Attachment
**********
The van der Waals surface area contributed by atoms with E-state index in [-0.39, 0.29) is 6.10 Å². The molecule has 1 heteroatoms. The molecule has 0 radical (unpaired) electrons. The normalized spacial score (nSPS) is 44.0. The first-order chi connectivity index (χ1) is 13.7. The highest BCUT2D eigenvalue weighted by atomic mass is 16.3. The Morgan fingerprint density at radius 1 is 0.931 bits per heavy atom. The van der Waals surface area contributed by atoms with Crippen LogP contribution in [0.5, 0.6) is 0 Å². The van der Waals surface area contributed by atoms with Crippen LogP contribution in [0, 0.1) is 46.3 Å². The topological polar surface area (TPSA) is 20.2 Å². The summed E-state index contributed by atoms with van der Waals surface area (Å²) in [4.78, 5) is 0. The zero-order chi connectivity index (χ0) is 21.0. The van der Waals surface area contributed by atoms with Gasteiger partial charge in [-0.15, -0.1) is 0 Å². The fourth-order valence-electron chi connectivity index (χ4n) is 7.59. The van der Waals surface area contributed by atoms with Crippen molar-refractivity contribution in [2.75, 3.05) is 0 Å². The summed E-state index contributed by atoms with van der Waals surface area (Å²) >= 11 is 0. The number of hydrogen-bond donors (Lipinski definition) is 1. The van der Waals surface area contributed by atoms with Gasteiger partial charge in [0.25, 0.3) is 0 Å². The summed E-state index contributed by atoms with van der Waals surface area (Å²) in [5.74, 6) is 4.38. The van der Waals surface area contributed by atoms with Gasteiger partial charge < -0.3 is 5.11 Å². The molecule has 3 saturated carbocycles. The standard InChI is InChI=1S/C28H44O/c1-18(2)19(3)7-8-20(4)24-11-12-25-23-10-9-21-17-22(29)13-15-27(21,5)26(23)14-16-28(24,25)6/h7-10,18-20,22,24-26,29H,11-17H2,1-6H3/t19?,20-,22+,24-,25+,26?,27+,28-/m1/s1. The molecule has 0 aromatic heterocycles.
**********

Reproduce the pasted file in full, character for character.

The van der Waals surface area contributed by atoms with E-state index in [-0.39, 0.29) is 6.10 Å². The molecule has 1 heteroatoms. The molecule has 0 radical (unpaired) electrons. The normalized spacial score (nSPS) is 44.0. The first-order chi connectivity index (χ1) is 13.7. The highest BCUT2D eigenvalue weighted by atomic mass is 16.3. The Morgan fingerprint density at radius 1 is 0.931 bits per heavy atom. The van der Waals surface area contributed by atoms with Crippen LogP contribution in [0.5, 0.6) is 0 Å². The van der Waals surface area contributed by atoms with Crippen LogP contribution in [0, 0.1) is 46.3 Å². The topological polar surface area (TPSA) is 20.2 Å². The summed E-state index contributed by atoms with van der Waals surface area (Å²) in [4.78, 5) is 0. The zero-order chi connectivity index (χ0) is 21.0. The van der Waals surface area contributed by atoms with Gasteiger partial charge in [-0.15, -0.1) is 0 Å². The fourth-order valence-electron chi connectivity index (χ4n) is 7.59. The van der Waals surface area contributed by atoms with Crippen molar-refractivity contribution in [2.75, 3.05) is 0 Å². The summed E-state index contributed by atoms with van der Waals surface area (Å²) >= 11 is 0. The number of hydrogen-bond donors (Lipinski definition) is 1. The van der Waals surface area contributed by atoms with Gasteiger partial charge in [0.25, 0.3) is 0 Å². The summed E-state index contributed by atoms with van der Waals surface area (Å²) in [5.74, 6) is 4.38. The van der Waals surface area contributed by atoms with Gasteiger partial charge < -0.3 is 5.11 Å². The molecule has 3 saturated carbocycles. The standard InChI is InChI=1S/C28H44O/c1-18(2)19(3)7-8-20(4)24-11-12-25-23-10-9-21-17-22(29)13-15-27(21,5)26(23)14-16-28(24,25)6/h7-10,18-20,22,24-26,29H,11-17H2,1-6H3/t19?,20-,22+,24-,25+,26?,27+,28-/m1/s1. The molecule has 0 aromatic heterocycles.